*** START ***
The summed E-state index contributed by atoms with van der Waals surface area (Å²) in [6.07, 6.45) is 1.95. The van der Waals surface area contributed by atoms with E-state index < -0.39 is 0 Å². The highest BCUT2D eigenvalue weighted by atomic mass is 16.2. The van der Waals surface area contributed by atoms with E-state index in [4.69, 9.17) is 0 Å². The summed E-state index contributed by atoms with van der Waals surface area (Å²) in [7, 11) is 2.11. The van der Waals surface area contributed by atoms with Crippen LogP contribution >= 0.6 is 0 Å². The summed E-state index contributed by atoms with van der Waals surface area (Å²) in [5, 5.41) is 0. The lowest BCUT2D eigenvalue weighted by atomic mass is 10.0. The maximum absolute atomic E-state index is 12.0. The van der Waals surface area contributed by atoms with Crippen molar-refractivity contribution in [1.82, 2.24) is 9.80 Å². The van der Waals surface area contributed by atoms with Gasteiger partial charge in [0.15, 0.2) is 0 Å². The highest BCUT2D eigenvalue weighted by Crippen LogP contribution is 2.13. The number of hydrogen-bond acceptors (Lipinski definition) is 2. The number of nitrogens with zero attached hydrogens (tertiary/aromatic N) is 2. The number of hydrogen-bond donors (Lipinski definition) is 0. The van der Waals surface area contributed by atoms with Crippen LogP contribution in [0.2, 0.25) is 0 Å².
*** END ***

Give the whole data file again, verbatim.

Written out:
The summed E-state index contributed by atoms with van der Waals surface area (Å²) in [6.07, 6.45) is 1.95. The van der Waals surface area contributed by atoms with E-state index < -0.39 is 0 Å². The highest BCUT2D eigenvalue weighted by atomic mass is 16.2. The van der Waals surface area contributed by atoms with E-state index in [4.69, 9.17) is 0 Å². The summed E-state index contributed by atoms with van der Waals surface area (Å²) in [7, 11) is 2.11. The van der Waals surface area contributed by atoms with Crippen LogP contribution >= 0.6 is 0 Å². The summed E-state index contributed by atoms with van der Waals surface area (Å²) in [5, 5.41) is 0. The lowest BCUT2D eigenvalue weighted by atomic mass is 10.0. The maximum absolute atomic E-state index is 12.0. The van der Waals surface area contributed by atoms with Crippen molar-refractivity contribution in [1.82, 2.24) is 9.80 Å². The van der Waals surface area contributed by atoms with Gasteiger partial charge in [0.15, 0.2) is 0 Å². The highest BCUT2D eigenvalue weighted by Crippen LogP contribution is 2.13. The number of hydrogen-bond acceptors (Lipinski definition) is 2. The number of nitrogens with zero attached hydrogens (tertiary/aromatic N) is 2. The number of hydrogen-bond donors (Lipinski definition) is 0. The van der Waals surface area contributed by atoms with Crippen LogP contribution in [0.2, 0.25) is 0 Å².